[Rd] Optimization in R

Nicholas Lewin-Koh nikko at hailmail.net
Sat Aug 4 17:10:29 CEST 2007

Hi Andrew,
I have been working quite a bit with optim and friends on automated
nonlinear fitting, mainly for calibration. All of the optimizers
seem to have trouble in the tricky situation of fitting a log-logistic 
model when the upper asymptote is not well defined, and trying to
estimate a variance
parameter. Granted this is not necessarily the optimizer, but a
of objective function, convergence criteria, scaling, ... 
But my point is that for automated fitting where many starting values,
iterations with
pseudo likelihood for the variance function, over multiple curves, the
overhead of
the function written in R vs C can become non-negligible for "simple"
univariate functions. 
So I have to agree with Duncan, that R is very good for prototyping but
C would be preferable.

I can contribute some "hard" problems if you start the package.

> Date: Sat, 4 Aug 2007 01:12:31 -0400
> From: Andrew Clausen <clausen at econ.upenn.edu>
> Subject: [Rd] Optimization in R
> To: r-devel at r-project.org
> Cc: help-gsl at gnu.org
> Message-ID: <20070804051231.GB3016 at econ.upenn.edu>
> Content-Type: text/plain; charset=unknown-8bit
> Hi all,
> I've been working on improving R's optim() command, which does general
> purpose
> unconstrained optimization.  Obviously, this is important for many
> statistics
> computations, such as maximum likelihood, method of moments, etc.  I have
> focused my efforts of the BFGS method, mainly because it best matches my
> current projects.
> Here's a quick summary of what I've done:
>  * implemented my own version of BFGS in R,
> 	http://www.econ.upenn.edu/~clausen/computing/bfgs.zip
>  * written a wrapper for the GNU Scientific Library's optimization
>  function,
> multimin(),
> 	http://www.econ.upenn.edu/~clausen/computing/multimin.zip
>  * written some tricky functions to compare implementations,
> 	http://www.econ.upenn.edu/~clausen/computing/tests.zip
> My own implementation has several advantages over optim()'s
> implementation
> (which you can see in the vmmin() function in
> 	https://svn.r-project.org/R/trunk/src/main/optim.c)
>  * the linesearch algorithm (More-Thuente) quickly finds a region of
>  interest
> to zoom into.  Moreover, it strikes a much better balance between finding
> a point that adequately improves upon the old point, but doesn't waste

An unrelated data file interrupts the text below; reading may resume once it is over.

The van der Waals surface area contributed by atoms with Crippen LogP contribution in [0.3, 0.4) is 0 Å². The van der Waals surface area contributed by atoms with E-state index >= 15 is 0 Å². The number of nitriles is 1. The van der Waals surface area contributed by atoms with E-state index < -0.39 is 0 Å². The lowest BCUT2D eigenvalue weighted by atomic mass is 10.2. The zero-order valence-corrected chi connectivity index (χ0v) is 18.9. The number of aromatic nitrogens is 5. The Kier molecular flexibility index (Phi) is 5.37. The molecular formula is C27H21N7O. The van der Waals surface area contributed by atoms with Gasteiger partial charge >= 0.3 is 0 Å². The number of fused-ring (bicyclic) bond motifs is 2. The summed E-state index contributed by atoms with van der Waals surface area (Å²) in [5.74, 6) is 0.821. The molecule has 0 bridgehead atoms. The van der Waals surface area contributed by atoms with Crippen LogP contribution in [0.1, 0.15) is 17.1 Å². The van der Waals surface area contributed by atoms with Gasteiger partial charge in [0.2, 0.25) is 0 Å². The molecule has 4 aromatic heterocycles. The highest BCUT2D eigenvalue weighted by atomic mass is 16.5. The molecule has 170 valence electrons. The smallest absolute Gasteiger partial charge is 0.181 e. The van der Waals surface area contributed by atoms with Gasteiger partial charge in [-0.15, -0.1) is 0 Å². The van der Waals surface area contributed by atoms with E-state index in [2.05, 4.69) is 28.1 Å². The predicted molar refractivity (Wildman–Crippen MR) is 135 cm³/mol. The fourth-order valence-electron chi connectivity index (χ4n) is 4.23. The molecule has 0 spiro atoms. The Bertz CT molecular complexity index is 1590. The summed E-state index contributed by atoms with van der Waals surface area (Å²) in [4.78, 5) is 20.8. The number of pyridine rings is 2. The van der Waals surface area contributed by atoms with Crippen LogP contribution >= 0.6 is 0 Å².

> too
> much time finding a much better point.  (Unlike optim(), it uses the
> standard
> Wolfe conditions with weak parameters.)
>  * the linesearch algorithm uses interpolation, so it finds an acceptable
> point more quickly.
>  * implements "box" constraints.
>  * easier to understand and modify the code, partly because it's written
>  in R.
> Of course, this comes at the (slight?) overhead cost of being written in
> R.
> The test suite above takes the first few functions from the paper
>         Mor??, Garbow, and Hillstrom, "Testing Unconstrained
>         Optimization Software", ACM Trans Math Softw 7:1 (March 1981)
> The test results appear below, where "*" means "computed the right
> solution",
> and "!" means "got stuck".
> test                    optim           clausen         gsl
> --------------------------------------------------------------
> bard                                                    !
> beale
> brown-scaled
> freudenstein-roth
> gaussian                                                *
> helical-valley          *               *
> jennrich-sampson                                        *
> meyer                                                   *
> powell-scaled                           *
> rosenbrock                              *
> The table indiciates that all three implementations of BFGS failed to
> compute
> the right answer in most cases.  I suppose this means they are all quite
> deficient.  Of course, this doesn't imply that they perform badly on real
> statistics problems -- but in my limited experience with my crude
> econometric
> models, they do perform badly.   Indeed, that's why I started
> investigating in
> the first place.
> For what it's worth, I think:
>  * the optimization algorithms should be written in R -- the overhead is
> small compared to the cost of evaluating likelihood functions anyway, and
> is
> easily made up by the better algorithms that are possible.
>  * it would be useful to keep a repository of interesting optimization
> problems relevant to R users.  Then R developers can evaluate
> "improvements".
> Cheers,
> Andrew
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